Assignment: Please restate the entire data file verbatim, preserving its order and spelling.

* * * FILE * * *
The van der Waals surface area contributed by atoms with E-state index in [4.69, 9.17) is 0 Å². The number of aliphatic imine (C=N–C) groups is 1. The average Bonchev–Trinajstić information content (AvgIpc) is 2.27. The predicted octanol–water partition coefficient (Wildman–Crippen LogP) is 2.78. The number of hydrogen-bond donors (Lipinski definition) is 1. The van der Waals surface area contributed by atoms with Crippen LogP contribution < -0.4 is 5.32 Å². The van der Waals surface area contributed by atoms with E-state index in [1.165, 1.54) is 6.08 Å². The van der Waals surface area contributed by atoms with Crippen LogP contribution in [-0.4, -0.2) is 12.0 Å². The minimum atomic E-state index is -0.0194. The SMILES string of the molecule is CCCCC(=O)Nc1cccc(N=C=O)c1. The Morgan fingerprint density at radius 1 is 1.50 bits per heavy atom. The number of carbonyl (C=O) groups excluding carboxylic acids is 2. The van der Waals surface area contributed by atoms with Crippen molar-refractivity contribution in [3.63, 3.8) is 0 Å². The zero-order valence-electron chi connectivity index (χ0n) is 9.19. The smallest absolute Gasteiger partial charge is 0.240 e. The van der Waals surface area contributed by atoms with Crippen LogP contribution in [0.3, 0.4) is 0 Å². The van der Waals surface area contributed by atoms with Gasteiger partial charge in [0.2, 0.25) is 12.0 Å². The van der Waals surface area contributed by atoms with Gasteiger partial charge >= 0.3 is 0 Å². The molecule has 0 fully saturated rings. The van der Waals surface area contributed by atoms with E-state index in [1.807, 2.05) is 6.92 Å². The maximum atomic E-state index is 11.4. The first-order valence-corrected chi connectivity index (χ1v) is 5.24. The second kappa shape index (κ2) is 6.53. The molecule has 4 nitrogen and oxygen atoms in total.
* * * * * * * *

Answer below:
The van der Waals surface area contributed by atoms with E-state index in [4.69, 9.17) is 0 Å². The number of aliphatic imine (C=N–C) groups is 1. The average Bonchev–Trinajstić information content (AvgIpc) is 2.27. The predicted octanol–water partition coefficient (Wildman–Crippen LogP) is 2.78. The number of hydrogen-bond donors (Lipinski definition) is 1. The van der Waals surface area contributed by atoms with Crippen LogP contribution < -0.4 is 5.32 Å². The van der Waals surface area contributed by atoms with E-state index in [1.165, 1.54) is 6.08 Å². The van der Waals surface area contributed by atoms with Crippen LogP contribution in [-0.4, -0.2) is 12.0 Å². The minimum atomic E-state index is -0.0194. The SMILES string of the molecule is CCCCC(=O)Nc1cccc(N=C=O)c1. The Morgan fingerprint density at radius 1 is 1.50 bits per heavy atom. The number of carbonyl (C=O) groups excluding carboxylic acids is 2. The van der Waals surface area contributed by atoms with Crippen molar-refractivity contribution in [3.63, 3.8) is 0 Å². The zero-order valence-electron chi connectivity index (χ0n) is 9.19. The smallest absolute Gasteiger partial charge is 0.240 e. The van der Waals surface area contributed by atoms with Crippen LogP contribution in [0.3, 0.4) is 0 Å². The van der Waals surface area contributed by atoms with Gasteiger partial charge in [0.2, 0.25) is 12.0 Å². The van der Waals surface area contributed by atoms with Gasteiger partial charge >= 0.3 is 0 Å². The molecule has 0 fully saturated rings. The van der Waals surface area contributed by atoms with E-state index in [1.807, 2.05) is 6.92 Å². The maximum atomic E-state index is 11.4. The first-order valence-corrected chi connectivity index (χ1v) is 5.24. The second kappa shape index (κ2) is 6.53. The molecule has 4 nitrogen and oxygen atoms in total.